I'm in a similar situation. I've got a half marathon on Sept 11th, and then a full marathon next April (Brighton, and possibly also London if I get in).

I used to be a great runner about 7 years ago, I could just run forever and never get tired, but I've not done much sport since then and so when I started training a few weeks ago I was only able to manage about 2 miles of non-stop running (to be fair it was very hilly). I've had to move house recently and so not done much running these last couple of weeks but i'm just about to get back into it and see if I can improve my stamina.

One thing I bought which I'm very happy with is a running watch (Garmin Forerunner 305). I mainly got it so that I can easily see exactly how far I've run and it also tells you your current speed and if you run the same route it can show you how far ahead or behind your previous run you are. Really useful.
arglebargle
Member
(07-05-2011, 07:24 PM)
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Originally Posted by Bradlums

who knows, maybe helping your friend train will get you back into it more seriously :D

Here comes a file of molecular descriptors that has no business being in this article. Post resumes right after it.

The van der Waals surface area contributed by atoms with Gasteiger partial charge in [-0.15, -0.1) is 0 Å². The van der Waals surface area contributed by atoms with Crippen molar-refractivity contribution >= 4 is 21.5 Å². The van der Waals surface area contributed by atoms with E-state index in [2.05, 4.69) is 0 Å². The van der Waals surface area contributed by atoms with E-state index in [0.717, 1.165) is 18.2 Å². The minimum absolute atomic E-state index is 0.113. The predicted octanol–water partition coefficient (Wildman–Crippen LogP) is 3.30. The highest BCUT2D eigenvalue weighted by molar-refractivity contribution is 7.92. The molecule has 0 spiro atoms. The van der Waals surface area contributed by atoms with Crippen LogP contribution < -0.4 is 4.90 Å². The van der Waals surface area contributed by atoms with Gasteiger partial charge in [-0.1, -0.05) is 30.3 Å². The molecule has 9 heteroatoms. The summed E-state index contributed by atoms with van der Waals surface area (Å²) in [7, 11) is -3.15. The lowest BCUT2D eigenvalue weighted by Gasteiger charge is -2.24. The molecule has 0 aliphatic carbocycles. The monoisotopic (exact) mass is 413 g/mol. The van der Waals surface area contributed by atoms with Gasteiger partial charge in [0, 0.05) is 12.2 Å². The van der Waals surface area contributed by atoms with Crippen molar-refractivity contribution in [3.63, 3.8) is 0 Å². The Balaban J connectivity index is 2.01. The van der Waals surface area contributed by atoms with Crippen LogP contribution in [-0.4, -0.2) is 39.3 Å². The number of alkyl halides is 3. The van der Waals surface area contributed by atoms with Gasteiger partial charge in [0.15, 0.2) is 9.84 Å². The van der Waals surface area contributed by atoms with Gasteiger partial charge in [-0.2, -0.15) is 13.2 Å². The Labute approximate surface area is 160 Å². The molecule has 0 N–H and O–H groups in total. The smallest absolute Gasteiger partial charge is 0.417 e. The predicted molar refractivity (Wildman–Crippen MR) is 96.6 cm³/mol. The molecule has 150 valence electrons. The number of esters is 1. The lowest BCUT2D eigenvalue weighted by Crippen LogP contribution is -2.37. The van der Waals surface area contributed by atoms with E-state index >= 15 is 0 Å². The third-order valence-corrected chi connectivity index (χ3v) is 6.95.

im sorta hoping for that. i noticed when i dont have a specific race or something in mind; a goal if you will, i lose dedication pretty severely.

another website i like a lot is map my run. i dont know how it compares to endomondo, but ive been using it for a couple of years.

http://www.mapmyrun.com/
Bradlums
Member
(07-05-2011, 07:29 PM)
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Originally Posted by arglebargle

im sorta hoping for that. i noticed when i dont have a specific race or something in mind; a goal if you will, i lose dedication pretty severely.

another website i like a lot is map my run. i dont know how it compares to endomondo, but ive been using it for a couple of years.

http://www.mapmyrun.com/

My coach just emailed our team, telling us to use a website called runkeeper.com. It's kind of like facebook for runners. Combines mapmyrun with social aspects, such as runners in your surrounding area. It keeps track of your mileage, routes, calories burned and a bunch of other cool stuff. We should get a GAF team going :D